Anyone who grew up in the ‘90s has probably heard Jill Sobule’s hits “I Kissed A Girl” and “Supermodel”. This is especially the case with the latter if you’ve watched the 1995 teen comedy Clueless. She’s also had a great impact on the music industry through crowdfunding and her innovative approach with making albums. Tomorrow night, Sobule will be performing at the Greenwich Odeum located on 59 Main Street in East Greenwich. Boston singer-songwriter Mark Erelli will be opening up the show.
Sobule and I had a talk ahead of the upcoming festivities about how she got into crowdfunding, a charm bracelet influencing one of her albums and her doing some theater work later this year.
Rob Duguay: Since the late 2000s you’ve been viewed as one the early pioneers in crowdfunding and you’ve resumed this practice with your latest album Nostalgia Kills that came out in 2018. What gave you the idea to get your fans involved in raising money for the cost of making recordings?
Jill Sobule: My friend Tony and I went out for dinner and I was talking about how I was going to finance this album called California Years. I wasn’t going to get a big record deal for it, I was looking to get money to put toward it and my friend suggested asking my fans. It was the idea of if they donated they would get something in return and I came up with the idea of having certain gifts available on a donation scale. It was a huge success and CNN along with a bunch of other people came to me about it and eventually the folks who started Kickstarter reached out to me for advice when they began the platform. I think it was successful because it just made sense to get people involved in the creation process. I’ve also had fun doing these crowdfunding campaigns because it makes me be creative about putting my next record out along with writing the songs for it.
RD: That’s cool how you were able to make it a success and become a big influence on the music industry and society in general when it comes to crowdfunding. When it comes to these platforms like Kickstarter and IndieGoGo, do you think musicians should go through those sites or should they do it in a DIY way where they have a link to their PayPal or Venmo? For example, I read recently that musicians had issues with PledgeMusic about receiving their donations.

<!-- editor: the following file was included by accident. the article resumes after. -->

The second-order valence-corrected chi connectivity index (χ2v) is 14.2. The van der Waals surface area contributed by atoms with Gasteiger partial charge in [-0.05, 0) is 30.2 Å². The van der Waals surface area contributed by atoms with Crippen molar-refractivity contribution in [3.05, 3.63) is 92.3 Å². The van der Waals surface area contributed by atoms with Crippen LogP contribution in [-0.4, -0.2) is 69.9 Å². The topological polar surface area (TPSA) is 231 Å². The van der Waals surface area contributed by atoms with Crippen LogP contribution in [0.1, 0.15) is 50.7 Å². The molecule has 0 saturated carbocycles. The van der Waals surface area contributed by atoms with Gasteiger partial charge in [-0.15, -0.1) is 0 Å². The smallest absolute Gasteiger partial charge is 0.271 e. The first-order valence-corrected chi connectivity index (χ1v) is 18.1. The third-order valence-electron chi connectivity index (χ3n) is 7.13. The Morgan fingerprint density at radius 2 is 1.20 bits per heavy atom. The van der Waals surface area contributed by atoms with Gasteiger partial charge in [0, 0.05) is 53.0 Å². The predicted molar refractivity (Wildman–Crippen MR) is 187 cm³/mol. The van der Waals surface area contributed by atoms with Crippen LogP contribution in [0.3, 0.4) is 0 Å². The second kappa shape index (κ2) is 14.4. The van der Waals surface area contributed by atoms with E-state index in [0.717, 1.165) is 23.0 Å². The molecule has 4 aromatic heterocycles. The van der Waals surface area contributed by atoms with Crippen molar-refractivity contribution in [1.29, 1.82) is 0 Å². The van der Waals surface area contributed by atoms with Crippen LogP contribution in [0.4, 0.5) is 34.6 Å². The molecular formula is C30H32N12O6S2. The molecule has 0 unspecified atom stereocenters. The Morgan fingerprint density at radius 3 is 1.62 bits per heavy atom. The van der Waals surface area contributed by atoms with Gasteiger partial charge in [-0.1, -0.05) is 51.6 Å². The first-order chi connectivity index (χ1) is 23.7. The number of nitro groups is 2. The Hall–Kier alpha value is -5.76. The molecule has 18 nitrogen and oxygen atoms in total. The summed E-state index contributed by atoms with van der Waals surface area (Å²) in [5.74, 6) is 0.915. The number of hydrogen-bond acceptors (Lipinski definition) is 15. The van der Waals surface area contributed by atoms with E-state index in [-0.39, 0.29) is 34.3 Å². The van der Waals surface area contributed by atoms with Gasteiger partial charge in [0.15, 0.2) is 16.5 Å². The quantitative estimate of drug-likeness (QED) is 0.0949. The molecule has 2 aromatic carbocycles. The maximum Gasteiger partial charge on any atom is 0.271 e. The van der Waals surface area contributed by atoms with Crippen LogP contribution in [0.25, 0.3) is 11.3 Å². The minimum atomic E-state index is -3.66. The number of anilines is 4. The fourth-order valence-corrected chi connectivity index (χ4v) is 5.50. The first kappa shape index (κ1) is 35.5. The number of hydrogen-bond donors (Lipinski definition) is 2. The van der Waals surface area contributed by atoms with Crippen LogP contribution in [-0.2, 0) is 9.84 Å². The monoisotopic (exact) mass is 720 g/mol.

JS: I think it really depends on what you’re trying to do. Kickstarter put me on their platform and profiled me as an artist, which was a big help, but for instance I could do this current run of shows I’m on through StageIt where they promote and broadcast my shows online but they take a percentage of ticket sales away or I can just do it on my own. It depends on what you feel helps the most, whether it’s a Kickstarter or just through your PayPal. Whether or not it’s worth using the platform is something to think about and doing it on your own can be a lot of work.
JS: Yeah, I’ve done both.
RD: I can see how the benefits and the negatives come while utilizing both ways and it’s like you said, it’s a lot of work just to get the word out and share it so people see the donation link. A few years before your latest album, you released Dottie’s Charms where you put music to lyrics written by your friends and favorite authors including David Hajdu, Jonathan Lethem, Vendela Vida and Lucy Sante. How did you go about this approach of capturing the vibe of words in a sonic way with your music?
JS: What was great about it was first off David Hajdu was a really big help. He was the one who contacted people and the authors because I didn’t know that world. I had this charm bracelet a friend bought me, it was a vintage one from the early 50s and it was originally owned by someone named Dottie. It had about 14 charms on it ranging from a piano to a poodle and to an airplane among others, then I thought it would be interesting to assign a charm to a different author and have them write lyrics to a song. You got a picture of who Dottie was, she was very wistful but she also didn’t have the greatest life so there was some sadness as well.
It was really great for me since I view lyrics as being one of my stronger suits, so writing music to other people’s lyrics was an interesting experience. Everyone was really open with it and I edited some tiny things to make a chorus because these authors can be verbose. Overall, it was amazing and I kind of want to do it again but I have to figure out a different way since I don’t have another charm bracelet.
RD: It does sound interesting and if you do it again it’ll be very cool, I’d look forward to it. When it comes to performing by yourself on stage in a theater, a club or a venue, how do you handle the awkwardness or the vulnerability that comes with that setting?
JS: Actually, I’m less nervous when I’m by myself than when I’m with other musicians. It’s because I know my skills so well, I know my strengths and I know that it’s just me there. I know that if I mess up I can figure out a way to make the mess up better and I think it’s that vulnerability that makes for a strong performance. I go into it knowing that I’m good at this and at the same time I can mess up, which I do a lot, and that’s ok and that’s better so that’s my mindset.
RD: That’s a great perspective to have. What are your plans for next year?
JS: I want to work on a new record but also a lot of theater has gotten in the way. I was asked to be part of a musical at the Geffen Playhouse in Los Angeles and it’s the first time since sixth grade that I will be acting on stage and that’s going to happen during the summer. Then I’m going to be in an adaptation of The Scarlet Letter that’s going to be geared towards young adults. All of this just kind of popped up and I’m looking forward to it.